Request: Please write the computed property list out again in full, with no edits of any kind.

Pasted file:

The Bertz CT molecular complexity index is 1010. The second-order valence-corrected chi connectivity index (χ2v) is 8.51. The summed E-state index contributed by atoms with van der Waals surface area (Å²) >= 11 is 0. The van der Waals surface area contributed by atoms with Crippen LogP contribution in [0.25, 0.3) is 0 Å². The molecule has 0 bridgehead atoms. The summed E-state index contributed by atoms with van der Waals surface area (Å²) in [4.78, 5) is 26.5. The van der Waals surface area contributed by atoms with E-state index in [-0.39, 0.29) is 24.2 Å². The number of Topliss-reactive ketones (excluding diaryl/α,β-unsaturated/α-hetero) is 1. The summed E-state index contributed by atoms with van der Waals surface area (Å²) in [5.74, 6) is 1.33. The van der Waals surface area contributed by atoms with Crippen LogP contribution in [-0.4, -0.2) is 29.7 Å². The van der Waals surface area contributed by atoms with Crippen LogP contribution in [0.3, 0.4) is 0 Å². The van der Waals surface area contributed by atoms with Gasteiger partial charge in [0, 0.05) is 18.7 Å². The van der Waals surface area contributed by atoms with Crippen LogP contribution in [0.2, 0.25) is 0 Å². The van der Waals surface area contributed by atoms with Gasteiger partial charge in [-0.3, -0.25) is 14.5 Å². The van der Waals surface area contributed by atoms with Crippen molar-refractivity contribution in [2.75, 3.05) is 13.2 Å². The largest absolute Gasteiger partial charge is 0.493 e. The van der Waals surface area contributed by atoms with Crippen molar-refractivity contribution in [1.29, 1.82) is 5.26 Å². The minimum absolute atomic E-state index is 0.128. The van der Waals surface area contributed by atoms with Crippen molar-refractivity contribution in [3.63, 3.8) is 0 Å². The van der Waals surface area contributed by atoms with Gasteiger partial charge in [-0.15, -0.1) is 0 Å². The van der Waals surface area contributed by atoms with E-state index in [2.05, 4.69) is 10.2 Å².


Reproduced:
The Bertz CT molecular complexity index is 1010. The second-order valence-corrected chi connectivity index (χ2v) is 8.51. The summed E-state index contributed by atoms with van der Waals surface area (Å²) >= 11 is 0. The van der Waals surface area contributed by atoms with Crippen LogP contribution in [0.25, 0.3) is 0 Å². The molecule has 0 bridgehead atoms. The summed E-state index contributed by atoms with van der Waals surface area (Å²) in [4.78, 5) is 26.5. The van der Waals surface area contributed by atoms with E-state index in [-0.39, 0.29) is 24.2 Å². The number of Topliss-reactive ketones (excluding diaryl/α,β-unsaturated/α-hetero) is 1. The summed E-state index contributed by atoms with van der Waals surface area (Å²) in [5.74, 6) is 1.33. The van der Waals surface area contributed by atoms with Crippen LogP contribution in [-0.4, -0.2) is 29.7 Å². The van der Waals surface area contributed by atoms with Crippen LogP contribution in [0.3, 0.4) is 0 Å². The van der Waals surface area contributed by atoms with Gasteiger partial charge in [0, 0.05) is 18.7 Å². The van der Waals surface area contributed by atoms with Crippen LogP contribution in [0.2, 0.25) is 0 Å². The van der Waals surface area contributed by atoms with Gasteiger partial charge in [-0.3, -0.25) is 14.5 Å². The van der Waals surface area contributed by atoms with Crippen molar-refractivity contribution in [2.75, 3.05) is 13.2 Å². The largest absolute Gasteiger partial charge is 0.493 e. The van der Waals surface area contributed by atoms with Crippen molar-refractivity contribution in [1.29, 1.82) is 5.26 Å². The minimum absolute atomic E-state index is 0.128. The van der Waals surface area contributed by atoms with Crippen molar-refractivity contribution in [3.63, 3.8) is 0 Å². The van der Waals surface area contributed by atoms with Gasteiger partial charge in [-0.15, -0.1) is 0 Å². The van der Waals surface area contributed by atoms with E-state index in [2.05, 4.69) is 10.2 Å².